Food Talk and Bennett Update

I know it's been a week since I last posted, but I have been so crazy tired during this first trimester. Not sure if I'm making this up, but I'm guessing there are twice the hormones with a twin pregnancy? Even if not, I am telling myself that's what it is. Or maybe I've had one too many Girl Scout cookies and the sugar is draining me. My personal favorites are the Samoas, Tagalongs, and Thin Mints - in that order. Anyone else feel me on that?

The Girl Scout cookies haven't been my only craving lately (I swear, it's just this time of year that I crave them, so thankfully January is almost over). We went to Dallas this weekend for my niece's 2nd birthday party and on our way from Austin to Dallas, I made Ross drive me through Waco to get me Taco Bueno and then after Waco, I made him stop at the famous Czech stop (obviously) for some strawberry kolaches.
One thing that Ross and I always joke about is how good of eaters we are. And then, wouldn't you know it - we give birth to a son who has a feeding tube and has no clue how to eat.

The thing with Bennett is that from the get-go, we heard "whimpy white boy." In a sense, it's a super degrading term, but in another way, it's kinda sorta applicable so it honestly doesn't bother me anymore. Bennett has never been motivated. The boy will do something when he's good and ready, but not before then. Since he was born so prematurely (25 weeks & 1 day), he never got the chance to safely learn how to suck, swallow, breathe in utero. Long story short: he needed a more permanent solution to being fed (not just an NG tube which goes down babies noses) and that's why he now has the G Tube.

He got the G Tube TWO years ago and honestly it gives me so many emotions to think about. When they placed the tube, they said, "he'll be off it in a couple months." Then a couple months came and went. Next we heard, "he'll be off it by two years old." Well, the boy is 2.5 years old and there's no end in sight.
Our Bennett in a nutshell. Wearing cowboy boots and showing off his tummy. The cloth around his button is to protect his skin from getting irritated (like his mama, he has sensitive skin).

All of that being said, a lot has changed in the last 1 of 2 years in Bennett having a feeding tube.

  1. He doesn't throw up nearly as much as he used to. Which is a huge game changer. For about a year straight, he was throwing up daily, several times. This leads me to ...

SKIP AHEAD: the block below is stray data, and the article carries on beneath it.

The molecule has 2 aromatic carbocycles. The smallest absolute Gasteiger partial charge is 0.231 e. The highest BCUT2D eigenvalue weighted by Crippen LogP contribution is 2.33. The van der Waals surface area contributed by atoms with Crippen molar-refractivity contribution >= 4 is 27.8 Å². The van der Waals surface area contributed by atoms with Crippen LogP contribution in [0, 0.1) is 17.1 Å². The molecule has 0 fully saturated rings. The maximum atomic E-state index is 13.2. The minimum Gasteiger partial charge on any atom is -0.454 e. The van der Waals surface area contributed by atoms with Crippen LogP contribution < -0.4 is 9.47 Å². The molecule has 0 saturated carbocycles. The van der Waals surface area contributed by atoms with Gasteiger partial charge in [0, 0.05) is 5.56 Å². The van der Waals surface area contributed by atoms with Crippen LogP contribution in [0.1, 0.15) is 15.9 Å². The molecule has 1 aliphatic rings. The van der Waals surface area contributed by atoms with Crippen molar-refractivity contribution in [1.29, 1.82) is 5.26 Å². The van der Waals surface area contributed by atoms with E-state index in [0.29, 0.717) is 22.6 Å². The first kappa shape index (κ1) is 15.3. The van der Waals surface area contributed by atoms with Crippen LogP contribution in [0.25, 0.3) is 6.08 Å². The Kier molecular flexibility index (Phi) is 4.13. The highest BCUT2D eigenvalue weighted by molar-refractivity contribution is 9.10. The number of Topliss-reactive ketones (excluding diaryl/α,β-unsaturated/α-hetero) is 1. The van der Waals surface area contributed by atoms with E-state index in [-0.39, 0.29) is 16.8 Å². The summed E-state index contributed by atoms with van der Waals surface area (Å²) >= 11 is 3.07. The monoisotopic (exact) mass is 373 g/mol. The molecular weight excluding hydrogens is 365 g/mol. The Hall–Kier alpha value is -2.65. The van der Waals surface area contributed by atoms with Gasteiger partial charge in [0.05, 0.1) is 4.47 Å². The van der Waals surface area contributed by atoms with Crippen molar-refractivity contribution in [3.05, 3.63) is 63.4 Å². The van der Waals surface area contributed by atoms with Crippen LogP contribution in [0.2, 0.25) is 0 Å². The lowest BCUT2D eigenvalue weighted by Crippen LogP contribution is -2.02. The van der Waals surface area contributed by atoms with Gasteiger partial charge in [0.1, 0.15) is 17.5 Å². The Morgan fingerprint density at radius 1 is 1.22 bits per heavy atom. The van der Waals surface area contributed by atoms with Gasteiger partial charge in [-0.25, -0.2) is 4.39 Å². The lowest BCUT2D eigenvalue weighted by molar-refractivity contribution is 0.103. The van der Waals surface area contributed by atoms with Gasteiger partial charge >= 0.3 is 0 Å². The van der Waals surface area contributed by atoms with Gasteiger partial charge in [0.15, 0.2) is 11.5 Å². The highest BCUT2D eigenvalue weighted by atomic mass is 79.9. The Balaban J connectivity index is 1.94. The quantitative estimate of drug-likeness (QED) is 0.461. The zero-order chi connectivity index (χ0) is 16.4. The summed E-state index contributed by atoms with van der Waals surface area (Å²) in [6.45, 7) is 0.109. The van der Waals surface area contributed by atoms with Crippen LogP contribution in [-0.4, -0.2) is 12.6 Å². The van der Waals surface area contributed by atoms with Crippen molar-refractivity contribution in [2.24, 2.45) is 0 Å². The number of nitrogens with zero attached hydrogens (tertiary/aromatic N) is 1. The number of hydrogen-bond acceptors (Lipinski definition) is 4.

2. He can handle a slightly higher volume than he previously was able to. In year 1 of his feeding tube, he couldn't handle 2oz of Formula in any normal amount of time. Instead we were on a continuous feed (which is exactly as it sounds) just to help him get nutrition. Now, Bennett can handle 6-8oz of blended food within a 30 minute period.
  3. Bennett previously couldn't accept texture into his mouth. He would immediately gag and throw up. Now, he will try basically anything and has even started learning how to chew. But, he still doesn't swallow 80% of his food. Therefore, it just sits in his mouth and we have to scoop it out. 
One huge silver lining is that even in the process of having him dependent on the G Tube for nutrition, Bennett successfully learned how to suck out of a straw. Y'all - he can drink by mouth! Granted, he doesn't take in as much fluid as he needs, so we still help him out by giving extra water in the tube, but it's truly an incredible thing that he mastered the straw.

Another thing: not that it really matters to me at this point what people think about Bennett's unique eating situation, but you have to admit that he looks like he knows what he's doing in that video. He looks like a perfectly normal and healthy growing baby boy. What you don't see is us scooping the chicken out of his mouth after 30 minutes of him just sucking on the flavor.

The G Tube is an absolute blessing. But the biggest frustration Ross and I have with it is simply having to do double work. It's our responsibility to offer Bennett food by mouth EVEN THOUGH we know he's likely not going to swallow it. In addition to prepping food for him to try by mouth, we also have to blend his food to go through the tube (for nutrition sake). Bennett eats what is called Real Foods Blends which is basically packaged, blended food that the DME (medical supplier) sends us every month. We add in oils and fats to make it more caloric. Then, we put the food straight from a syringe into his belly. The Real Foods Blends are actual foods which are already blended up and are specific for tube fed patients. Funny story about that: a few times back in the day, we actually fed him these blended foods by mouth because we had no clue what we were doing. And to our surprise, Bennett liked the flavor even though it sounds awful eating blended up eggs, apples, and oats together.

There are some major benefits to having the feeding tube though, I will admit. My favorite though: giving medicine is so easy AND can be done while Bennett is asleep. If he's sick and sleeping, no problem - we just open the port and insert medicine. Boom. It really doesn't get any easier than that.
The last 2.5 years of Bennett's life has been a wild ride, but also wildly joy-filled too. He is the biggest fan of Mickey Mouse, smiles so easily, gives the best kisses on the lips, is friendly to every single person, recently started talking SO MUCH, and he sleeps 12 hours straight every single night. Now tell me what could possibly be better?

1 comment

  1. Sleeping 12 hours a night totally for the win!! I love your positive attitude about this and the way you look at the perks, like giving the medicine easier. He is such a cutie pie!!